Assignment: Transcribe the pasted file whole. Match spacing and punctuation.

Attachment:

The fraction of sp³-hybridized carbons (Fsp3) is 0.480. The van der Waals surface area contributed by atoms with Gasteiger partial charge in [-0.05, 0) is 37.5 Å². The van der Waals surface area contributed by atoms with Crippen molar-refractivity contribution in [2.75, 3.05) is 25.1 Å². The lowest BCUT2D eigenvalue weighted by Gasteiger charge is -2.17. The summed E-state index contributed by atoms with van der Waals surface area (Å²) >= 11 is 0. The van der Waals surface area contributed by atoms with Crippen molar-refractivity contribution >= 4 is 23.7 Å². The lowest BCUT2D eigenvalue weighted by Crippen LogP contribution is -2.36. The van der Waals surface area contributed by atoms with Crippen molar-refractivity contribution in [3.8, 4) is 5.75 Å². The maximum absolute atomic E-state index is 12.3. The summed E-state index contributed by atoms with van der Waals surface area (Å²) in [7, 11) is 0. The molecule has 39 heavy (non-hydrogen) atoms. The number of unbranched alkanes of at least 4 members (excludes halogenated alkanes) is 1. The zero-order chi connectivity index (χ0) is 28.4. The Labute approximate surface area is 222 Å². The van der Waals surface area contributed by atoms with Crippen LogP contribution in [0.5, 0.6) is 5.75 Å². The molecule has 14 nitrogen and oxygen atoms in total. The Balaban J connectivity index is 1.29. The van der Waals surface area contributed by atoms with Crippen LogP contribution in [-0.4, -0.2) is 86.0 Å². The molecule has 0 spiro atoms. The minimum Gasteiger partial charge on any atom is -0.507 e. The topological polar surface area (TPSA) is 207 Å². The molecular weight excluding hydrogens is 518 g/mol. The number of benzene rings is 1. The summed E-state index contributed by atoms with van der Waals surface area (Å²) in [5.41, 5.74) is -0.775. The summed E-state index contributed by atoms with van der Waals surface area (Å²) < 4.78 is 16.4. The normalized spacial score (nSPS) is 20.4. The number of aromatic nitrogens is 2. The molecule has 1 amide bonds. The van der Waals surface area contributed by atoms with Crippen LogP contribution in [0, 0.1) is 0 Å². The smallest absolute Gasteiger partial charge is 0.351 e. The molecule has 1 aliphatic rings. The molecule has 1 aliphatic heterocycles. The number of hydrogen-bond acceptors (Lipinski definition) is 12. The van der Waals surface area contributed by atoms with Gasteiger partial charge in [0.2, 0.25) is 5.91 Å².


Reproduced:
The fraction of sp³-hybridized carbons (Fsp3) is 0.480. The van der Waals surface area contributed by atoms with Gasteiger partial charge in [-0.05, 0) is 37.5 Å². The van der Waals surface area contributed by atoms with Crippen molar-refractivity contribution in [2.75, 3.05) is 25.1 Å². The lowest BCUT2D eigenvalue weighted by Gasteiger charge is -2.17. The summed E-state index contributed by atoms with van der Waals surface area (Å²) >= 11 is 0. The van der Waals surface area contributed by atoms with Crippen molar-refractivity contribution >= 4 is 23.7 Å². The lowest BCUT2D eigenvalue weighted by Crippen LogP contribution is -2.36. The van der Waals surface area contributed by atoms with Crippen molar-refractivity contribution in [3.8, 4) is 5.75 Å². The maximum absolute atomic E-state index is 12.3. The summed E-state index contributed by atoms with van der Waals surface area (Å²) in [7, 11) is 0. The molecule has 39 heavy (non-hydrogen) atoms. The number of unbranched alkanes of at least 4 members (excludes halogenated alkanes) is 1. The zero-order chi connectivity index (χ0) is 28.4. The Labute approximate surface area is 222 Å². The van der Waals surface area contributed by atoms with Crippen LogP contribution in [0.5, 0.6) is 5.75 Å². The molecule has 14 nitrogen and oxygen atoms in total. The Balaban J connectivity index is 1.29. The van der Waals surface area contributed by atoms with Crippen LogP contribution in [-0.4, -0.2) is 86.0 Å². The molecule has 0 spiro atoms. The minimum Gasteiger partial charge on any atom is -0.507 e. The topological polar surface area (TPSA) is 207 Å². The molecular weight excluding hydrogens is 518 g/mol. The number of benzene rings is 1. The summed E-state index contributed by atoms with van der Waals surface area (Å²) in [5.41, 5.74) is -0.775. The summed E-state index contributed by atoms with van der Waals surface area (Å²) < 4.78 is 16.4. The normalized spacial score (nSPS) is 20.4. The number of aromatic nitrogens is 2. The molecule has 1 amide bonds. The van der Waals surface area contributed by atoms with Crippen LogP contribution in [0, 0.1) is 0 Å². The smallest absolute Gasteiger partial charge is 0.351 e. The molecule has 1 aliphatic rings. The molecule has 1 aliphatic heterocycles. The number of hydrogen-bond acceptors (Lipinski definition) is 12. The van der Waals surface area contributed by atoms with Gasteiger partial charge in [0.2, 0.25) is 5.91 Å².